Productive inclusion is the buzzword taking shape in social policy circles in Latin America, and other middle income countries. Graduation out of social assistance does not equate with (or presume) a sustained exit from poverty.

As many middle-income countries are moving towards embracing cash transfers with or without co-responsibilities attached (and the recent hype of handing cash directly to the poor), there is an important wave of programs that provide “cash plus” intervention.

The cradle region where conditional cash transfers were born is embracing a new interesting shift towards integrated programs that expand the scope of traditional CCTs, especially for the extreme poor and vulnerable. There is a growing recognition that the provision of cash without consideration given to the importance of skills for income generation is not going to provide a sustained exit from poverty. Mexico and Brazil are shifting the design of their conditional cash transfer to place a broader emphasis on inclusion, with productivity and financial inclusion at the forefront.

Integrated and sequenced packages of programs targeted at the extreme poor have shown promising results in low income settings in pilot cases, where ‘ultra poor programs’ are being rolled out (see here). These ultra poor programs are carefully implemented, and the supply side of the integrated programs are generally vertically integrated within a given NGO. Can these programs deliver at scale? Can they be carried out within a system of interventions delivered by different agencies/ministries/service providers? For what objective and under what conditions?

Chile Solidario (CS) was the first of such large scale government programs explicitly targeted to the extreme poor. It combined demand side components for promoting access to transfers and services in the short term with supply side interventions to sustain exit from poverty through building skills and endowments. In the longer term the program was implemented at scale between 2002 and 2009.

Here are some design features of Chile Solidario that makes it stand out from traditional social protection programs:

  • Identifying the needs of households and tailoring services to their needs: Information, transaction cost and psychological barriers are important obstacles to take-up of programs (see the seminal review by J. Currie here). These barriers are likely to compound for the poorest, who are exposed to multiple stressors in their daily lives. Social programs have evolved to target specifically these hard-to-reach target populations. The social or case workers work with the family to identify deficits along many welfare dimensions. The identification of needs can be done by a case worker through diagnostic visits (see reviews from Latin America here and here). In more complex and sophisticated settings where the human resources are available, as in Chile, social intermediation took the form of an intervention itself, with intensive psychosocial support through regular home visits of social workers to participating households for a period of two years.  The recognition of the psychosocial wellbeing as a key household asset has recently been eloquently exposed by Duflo in her Tanner lectures, and the psychology of poverty brought up in the behavioral economics literature has now taken the central stage in development economics (as  recently summarized in the WDR 2015). Qualitative feedback from program beneficiaries valued the aspect of being ‘made visible’, listened to, and engaged in a process that improves family cohesion and self-esteem. Interestingly, in depth qualitative work shows that the psychosocial benefits reported in the short run are perceived as instrumental to improvements in other dimensions in the medium term.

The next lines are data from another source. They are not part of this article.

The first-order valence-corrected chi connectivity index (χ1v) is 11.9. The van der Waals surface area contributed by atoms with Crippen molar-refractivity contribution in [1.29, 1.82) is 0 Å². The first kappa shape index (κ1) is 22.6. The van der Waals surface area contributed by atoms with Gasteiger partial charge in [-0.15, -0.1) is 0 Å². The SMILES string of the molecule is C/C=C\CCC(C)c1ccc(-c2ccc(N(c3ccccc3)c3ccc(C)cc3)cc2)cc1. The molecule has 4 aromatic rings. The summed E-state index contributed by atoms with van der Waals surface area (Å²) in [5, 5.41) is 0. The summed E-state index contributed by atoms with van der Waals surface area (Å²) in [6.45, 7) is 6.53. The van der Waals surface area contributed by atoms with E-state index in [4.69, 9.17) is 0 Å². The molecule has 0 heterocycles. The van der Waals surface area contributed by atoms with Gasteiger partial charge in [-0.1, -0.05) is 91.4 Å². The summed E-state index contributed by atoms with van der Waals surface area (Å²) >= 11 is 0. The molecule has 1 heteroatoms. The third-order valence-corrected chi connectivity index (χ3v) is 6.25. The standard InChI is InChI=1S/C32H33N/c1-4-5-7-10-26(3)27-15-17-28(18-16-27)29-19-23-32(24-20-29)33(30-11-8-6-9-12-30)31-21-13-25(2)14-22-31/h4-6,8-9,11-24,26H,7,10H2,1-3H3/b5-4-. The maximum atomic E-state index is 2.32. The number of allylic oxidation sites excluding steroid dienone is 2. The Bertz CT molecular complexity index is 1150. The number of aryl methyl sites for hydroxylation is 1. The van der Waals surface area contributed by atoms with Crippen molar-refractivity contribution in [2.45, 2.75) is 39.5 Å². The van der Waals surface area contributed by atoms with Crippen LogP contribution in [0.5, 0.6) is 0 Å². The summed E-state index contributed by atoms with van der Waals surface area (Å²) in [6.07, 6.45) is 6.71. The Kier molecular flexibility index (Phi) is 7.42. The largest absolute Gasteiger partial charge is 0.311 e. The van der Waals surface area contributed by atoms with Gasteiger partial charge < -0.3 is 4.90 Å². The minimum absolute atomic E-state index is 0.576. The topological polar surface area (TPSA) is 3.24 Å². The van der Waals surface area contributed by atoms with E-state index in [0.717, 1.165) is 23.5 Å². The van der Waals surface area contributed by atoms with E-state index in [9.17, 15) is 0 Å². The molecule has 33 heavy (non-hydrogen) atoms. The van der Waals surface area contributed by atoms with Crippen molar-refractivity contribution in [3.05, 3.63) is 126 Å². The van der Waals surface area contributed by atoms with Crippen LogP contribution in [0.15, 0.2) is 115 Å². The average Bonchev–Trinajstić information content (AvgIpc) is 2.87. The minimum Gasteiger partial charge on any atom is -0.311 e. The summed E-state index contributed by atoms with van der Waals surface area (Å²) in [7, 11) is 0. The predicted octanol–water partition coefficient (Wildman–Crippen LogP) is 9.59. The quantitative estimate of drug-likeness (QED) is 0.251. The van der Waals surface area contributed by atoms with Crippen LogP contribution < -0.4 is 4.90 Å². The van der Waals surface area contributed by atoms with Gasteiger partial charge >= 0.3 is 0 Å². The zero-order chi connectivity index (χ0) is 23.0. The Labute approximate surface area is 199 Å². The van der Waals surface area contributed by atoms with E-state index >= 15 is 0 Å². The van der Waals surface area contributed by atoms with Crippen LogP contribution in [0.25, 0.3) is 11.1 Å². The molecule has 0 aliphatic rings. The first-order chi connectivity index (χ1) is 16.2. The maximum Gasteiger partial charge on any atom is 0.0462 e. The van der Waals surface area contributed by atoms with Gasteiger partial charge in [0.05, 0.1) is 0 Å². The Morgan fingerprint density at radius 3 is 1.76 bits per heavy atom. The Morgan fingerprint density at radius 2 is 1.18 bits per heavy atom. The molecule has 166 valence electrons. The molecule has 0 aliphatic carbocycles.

• The system approach – bridging the demand and the supply side of services:  The supply side component of the program aims at ensuring coordination among different programs, making the existing supply side available or creating new supply when needed. The rationale is to articulate the supply side to target the needs of a particular family. In the case of Chile, the program started in 2002, but the supply side reorganization and expansion became operational only after 2004, when the program became law and the institutional and budget arrangements between ministries and service providers could be put in place.

The nature of personalized interventions poses important challenges from an evaluation perspective as (i) the set of initial deprivations along different dimensions and the set of potential outcomes of interest is very different across participants and (ii) the set of programs made available to each participant is highly heterogeneous, and the articulation of the supply side took time to materialize.

The long term evaluation of the program (in this paper joint with Pedro Carneiro and Rita Ginja) relied on administrative data with a regression discontinuity design, exploiting the fact that the program eligibility was set to be a discontinuous function of the proxy means test. The attractiveness of the setting is that the threshold of eligibility varied across space by municipality, and over time by cohort, hence making the evidence less restrictive in terms of external validity than in the general RDD approach. The downside of using administrative data was that we could focus on only a few outcomes. What did we find?